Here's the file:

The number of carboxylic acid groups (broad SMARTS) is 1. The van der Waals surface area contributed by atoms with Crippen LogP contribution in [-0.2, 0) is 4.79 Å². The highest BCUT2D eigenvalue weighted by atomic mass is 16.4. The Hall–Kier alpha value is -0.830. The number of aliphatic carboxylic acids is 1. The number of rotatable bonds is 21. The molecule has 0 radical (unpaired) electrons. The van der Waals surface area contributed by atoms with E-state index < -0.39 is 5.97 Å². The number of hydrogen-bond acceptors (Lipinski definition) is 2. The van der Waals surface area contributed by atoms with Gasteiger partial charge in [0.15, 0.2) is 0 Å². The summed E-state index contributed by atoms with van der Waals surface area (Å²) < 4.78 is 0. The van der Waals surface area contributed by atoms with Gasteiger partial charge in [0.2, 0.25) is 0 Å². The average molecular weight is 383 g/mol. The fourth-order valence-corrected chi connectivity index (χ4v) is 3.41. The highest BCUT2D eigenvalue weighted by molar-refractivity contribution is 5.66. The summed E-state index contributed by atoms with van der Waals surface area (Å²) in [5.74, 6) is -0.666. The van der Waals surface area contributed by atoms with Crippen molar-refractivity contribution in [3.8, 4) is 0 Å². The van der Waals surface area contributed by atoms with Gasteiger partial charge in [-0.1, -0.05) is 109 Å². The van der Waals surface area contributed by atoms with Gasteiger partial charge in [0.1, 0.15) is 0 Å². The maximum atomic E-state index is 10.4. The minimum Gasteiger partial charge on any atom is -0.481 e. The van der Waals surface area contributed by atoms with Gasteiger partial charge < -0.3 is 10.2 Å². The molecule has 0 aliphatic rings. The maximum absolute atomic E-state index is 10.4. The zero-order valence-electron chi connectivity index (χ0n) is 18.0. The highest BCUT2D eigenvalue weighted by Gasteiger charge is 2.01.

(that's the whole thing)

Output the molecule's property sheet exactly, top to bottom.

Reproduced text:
The number of carboxylic acid groups (broad SMARTS) is 1. The van der Waals surface area contributed by atoms with Crippen LogP contribution in [-0.2, 0) is 4.79 Å². The highest BCUT2D eigenvalue weighted by atomic mass is 16.4. The Hall–Kier alpha value is -0.830. The number of aliphatic carboxylic acids is 1. The number of rotatable bonds is 21. The molecule has 0 radical (unpaired) electrons. The van der Waals surface area contributed by atoms with E-state index < -0.39 is 5.97 Å². The number of hydrogen-bond acceptors (Lipinski definition) is 2. The van der Waals surface area contributed by atoms with Gasteiger partial charge in [0.15, 0.2) is 0 Å². The summed E-state index contributed by atoms with van der Waals surface area (Å²) < 4.78 is 0. The van der Waals surface area contributed by atoms with Gasteiger partial charge in [0.2, 0.25) is 0 Å². The average molecular weight is 383 g/mol. The fourth-order valence-corrected chi connectivity index (χ4v) is 3.41. The highest BCUT2D eigenvalue weighted by molar-refractivity contribution is 5.66. The summed E-state index contributed by atoms with van der Waals surface area (Å²) in [5.74, 6) is -0.666. The van der Waals surface area contributed by atoms with Crippen molar-refractivity contribution in [3.8, 4) is 0 Å². The van der Waals surface area contributed by atoms with Gasteiger partial charge in [-0.1, -0.05) is 109 Å². The van der Waals surface area contributed by atoms with Gasteiger partial charge in [0.1, 0.15) is 0 Å². The maximum atomic E-state index is 10.4. The minimum Gasteiger partial charge on any atom is -0.481 e. The van der Waals surface area contributed by atoms with Gasteiger partial charge < -0.3 is 10.2 Å². The molecule has 0 aliphatic rings. The maximum absolute atomic E-state index is 10.4. The zero-order valence-electron chi connectivity index (χ0n) is 18.0. The highest BCUT2D eigenvalue weighted by Gasteiger charge is 2.01.